Sleeping fish? From sharks to salmon, guppies to groupers, here’s how they grab a snooze

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Could you explain how fish sleep? Do they drift away on currents, or do they anchor themselves to a particular location when they sleep? – Laure and Neeraj, New York

From the goldfish in your aquarium to a bass in a lake to the sharks in the sea – 35,000 species of fish are alive today, more than 3 trillion of them.

All over the world, they swim in hot springs, rivers, ponds and puddles. They glide through freshwater and saltwater. They survive in the shallows and in the darkest depths of the ocean, more than five miles down.

With its unusual look -- a pancake with wings -- a stingray swims in the ocean.

Stingrays are a type of fish too, but they are boneless.
Xiáng Zhèng/EyeEm via Getty Images

Just like you, fish need to sleep

Of those trillions of fish, three major types exist: bony fish, like trout and sardines; jawless fish, like the slimy hagfish; and sharks and rays, which are boneless – instead, they have skeletons made of firm yet flexible tissue called cartilage.

And all of them, every last one, needs to rest. Whether you’re a human or a haddock, sleep is essential. It gives a body time to repair itself, and a brain a chance to reset and declutter.

As a marine biologist, I’ve always wondered how fish can rest. After all, in any body of water, predators are all over the place, lurking around, ready to eat them. But somehow they manage, like virtually all creatures on Earth.

See the mysterious spot off the coast of Mexico where sharks take a nap.

How they do it

Scientists are still learning about how fish sleep. What we do know: Their sleep is not like ours.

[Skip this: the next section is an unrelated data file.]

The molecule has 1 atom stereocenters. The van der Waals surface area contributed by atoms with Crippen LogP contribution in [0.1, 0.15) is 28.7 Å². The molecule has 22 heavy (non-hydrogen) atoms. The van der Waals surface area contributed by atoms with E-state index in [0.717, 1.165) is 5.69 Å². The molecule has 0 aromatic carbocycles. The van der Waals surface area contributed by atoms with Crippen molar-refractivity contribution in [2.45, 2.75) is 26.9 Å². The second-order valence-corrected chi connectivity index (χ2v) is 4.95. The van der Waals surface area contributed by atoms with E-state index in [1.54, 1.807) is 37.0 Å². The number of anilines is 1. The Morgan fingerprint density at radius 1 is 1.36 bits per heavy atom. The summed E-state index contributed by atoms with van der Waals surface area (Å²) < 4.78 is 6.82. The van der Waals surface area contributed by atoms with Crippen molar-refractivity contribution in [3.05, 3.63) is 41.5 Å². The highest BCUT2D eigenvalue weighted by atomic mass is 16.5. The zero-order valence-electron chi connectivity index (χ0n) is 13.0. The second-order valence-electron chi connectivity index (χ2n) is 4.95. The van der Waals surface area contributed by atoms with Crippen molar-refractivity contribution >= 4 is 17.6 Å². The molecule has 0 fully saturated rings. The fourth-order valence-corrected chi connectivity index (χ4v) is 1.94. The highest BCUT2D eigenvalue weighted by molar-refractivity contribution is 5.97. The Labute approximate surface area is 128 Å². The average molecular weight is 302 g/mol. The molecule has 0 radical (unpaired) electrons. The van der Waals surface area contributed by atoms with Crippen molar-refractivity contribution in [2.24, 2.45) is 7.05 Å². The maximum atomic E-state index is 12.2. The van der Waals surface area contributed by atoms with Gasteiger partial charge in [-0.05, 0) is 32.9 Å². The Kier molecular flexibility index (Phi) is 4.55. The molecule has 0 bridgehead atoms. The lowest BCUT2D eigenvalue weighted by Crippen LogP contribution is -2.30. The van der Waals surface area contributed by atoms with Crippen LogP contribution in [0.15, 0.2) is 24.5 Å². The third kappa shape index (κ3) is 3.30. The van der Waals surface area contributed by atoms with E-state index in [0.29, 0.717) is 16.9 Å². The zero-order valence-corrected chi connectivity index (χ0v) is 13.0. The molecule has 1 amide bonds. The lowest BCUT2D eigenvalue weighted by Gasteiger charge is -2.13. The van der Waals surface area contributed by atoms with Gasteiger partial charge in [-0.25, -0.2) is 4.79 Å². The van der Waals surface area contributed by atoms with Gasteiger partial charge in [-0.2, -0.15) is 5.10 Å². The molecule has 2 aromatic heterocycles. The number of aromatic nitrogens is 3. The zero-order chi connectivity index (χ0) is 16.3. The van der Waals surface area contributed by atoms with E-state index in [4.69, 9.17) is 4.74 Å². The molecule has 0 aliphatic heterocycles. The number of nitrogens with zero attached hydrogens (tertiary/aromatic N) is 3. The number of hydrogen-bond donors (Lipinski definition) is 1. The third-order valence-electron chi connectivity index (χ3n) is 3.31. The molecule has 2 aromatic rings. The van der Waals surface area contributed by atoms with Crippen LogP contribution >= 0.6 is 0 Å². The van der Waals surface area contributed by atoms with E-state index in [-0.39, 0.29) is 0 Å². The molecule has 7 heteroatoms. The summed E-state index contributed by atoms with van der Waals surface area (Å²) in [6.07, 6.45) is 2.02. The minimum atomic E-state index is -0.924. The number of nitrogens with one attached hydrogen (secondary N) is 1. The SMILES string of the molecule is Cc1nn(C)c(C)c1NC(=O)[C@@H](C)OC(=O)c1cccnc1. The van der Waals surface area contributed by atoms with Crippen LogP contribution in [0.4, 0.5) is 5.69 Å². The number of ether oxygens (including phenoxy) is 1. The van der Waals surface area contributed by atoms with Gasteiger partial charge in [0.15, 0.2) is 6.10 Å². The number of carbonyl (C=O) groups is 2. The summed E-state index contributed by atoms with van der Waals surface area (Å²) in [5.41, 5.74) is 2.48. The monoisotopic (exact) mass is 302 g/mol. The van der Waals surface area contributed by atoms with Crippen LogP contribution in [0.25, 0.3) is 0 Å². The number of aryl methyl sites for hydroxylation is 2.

For one thing, people are pretty much out of it when they sleep. While a loud noise might wake you up, you’re mostly unaware of your surroundings. But fish stay aware enough to detect an approaching predator – at least most of the time.

It does appear that most fish have sleep cycles like us. Aquarium fish sleep between seven to 12 hours each day. Many fish are active during daylight and sleep at night, though for some, like numerous types of eels, rays and sharks, it’s the reverse.

How can you tell if a fish is asleep? Most fish don’t have eyelids, so their eyes don’t close. That alone makes it hard to tell when they’re resting.

But if you watch fish in an aquarium, look closely. You’ll see how they stop swimming around and remain very still, sort of hovering in the water. Their gills will pump less too. For fish, that’s sleeping.

Sleeping with the enemy

Where do fish sleep? Sometimes right out in the open. But often they’re at or near the bottom. If they can, they squeeze in a spot near rocks or plants so predators can’t get them and currents can’t sweep them away.

Some fish go even further….

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